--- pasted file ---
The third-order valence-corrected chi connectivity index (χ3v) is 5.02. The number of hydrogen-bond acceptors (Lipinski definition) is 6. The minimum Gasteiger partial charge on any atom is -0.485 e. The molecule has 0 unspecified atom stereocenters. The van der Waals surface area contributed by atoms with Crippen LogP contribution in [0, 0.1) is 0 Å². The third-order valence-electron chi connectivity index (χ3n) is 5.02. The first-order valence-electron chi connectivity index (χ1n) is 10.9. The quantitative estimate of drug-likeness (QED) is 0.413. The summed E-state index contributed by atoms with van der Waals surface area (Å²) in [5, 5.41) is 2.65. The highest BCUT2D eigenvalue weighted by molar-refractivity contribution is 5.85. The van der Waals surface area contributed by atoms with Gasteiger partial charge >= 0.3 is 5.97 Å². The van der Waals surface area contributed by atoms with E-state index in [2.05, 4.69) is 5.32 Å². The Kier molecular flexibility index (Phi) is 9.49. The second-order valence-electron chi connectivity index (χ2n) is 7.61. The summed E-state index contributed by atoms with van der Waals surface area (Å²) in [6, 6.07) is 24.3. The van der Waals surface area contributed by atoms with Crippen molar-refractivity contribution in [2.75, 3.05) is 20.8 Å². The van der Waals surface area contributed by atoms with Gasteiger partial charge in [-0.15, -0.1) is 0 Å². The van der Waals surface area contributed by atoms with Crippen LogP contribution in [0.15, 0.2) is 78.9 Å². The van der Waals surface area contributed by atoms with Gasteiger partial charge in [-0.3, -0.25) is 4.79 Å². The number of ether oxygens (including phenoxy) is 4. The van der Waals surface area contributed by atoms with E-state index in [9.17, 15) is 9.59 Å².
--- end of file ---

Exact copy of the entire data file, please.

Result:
The third-order valence-corrected chi connectivity index (χ3v) is 5.02. The number of hydrogen-bond acceptors (Lipinski definition) is 6. The minimum Gasteiger partial charge on any atom is -0.485 e. The molecule has 0 unspecified atom stereocenters. The van der Waals surface area contributed by atoms with Crippen LogP contribution in [0, 0.1) is 0 Å². The third-order valence-electron chi connectivity index (χ3n) is 5.02. The first-order valence-electron chi connectivity index (χ1n) is 10.9. The quantitative estimate of drug-likeness (QED) is 0.413. The summed E-state index contributed by atoms with van der Waals surface area (Å²) in [5, 5.41) is 2.65. The highest BCUT2D eigenvalue weighted by molar-refractivity contribution is 5.85. The van der Waals surface area contributed by atoms with Gasteiger partial charge >= 0.3 is 5.97 Å². The van der Waals surface area contributed by atoms with E-state index in [2.05, 4.69) is 5.32 Å². The Kier molecular flexibility index (Phi) is 9.49. The second-order valence-electron chi connectivity index (χ2n) is 7.61. The summed E-state index contributed by atoms with van der Waals surface area (Å²) in [6, 6.07) is 24.3. The van der Waals surface area contributed by atoms with Crippen molar-refractivity contribution in [2.75, 3.05) is 20.8 Å². The van der Waals surface area contributed by atoms with Gasteiger partial charge in [-0.15, -0.1) is 0 Å². The van der Waals surface area contributed by atoms with Crippen LogP contribution in [0.15, 0.2) is 78.9 Å². The van der Waals surface area contributed by atoms with Gasteiger partial charge in [-0.3, -0.25) is 4.79 Å². The number of ether oxygens (including phenoxy) is 4. The van der Waals surface area contributed by atoms with E-state index in [9.17, 15) is 9.59 Å².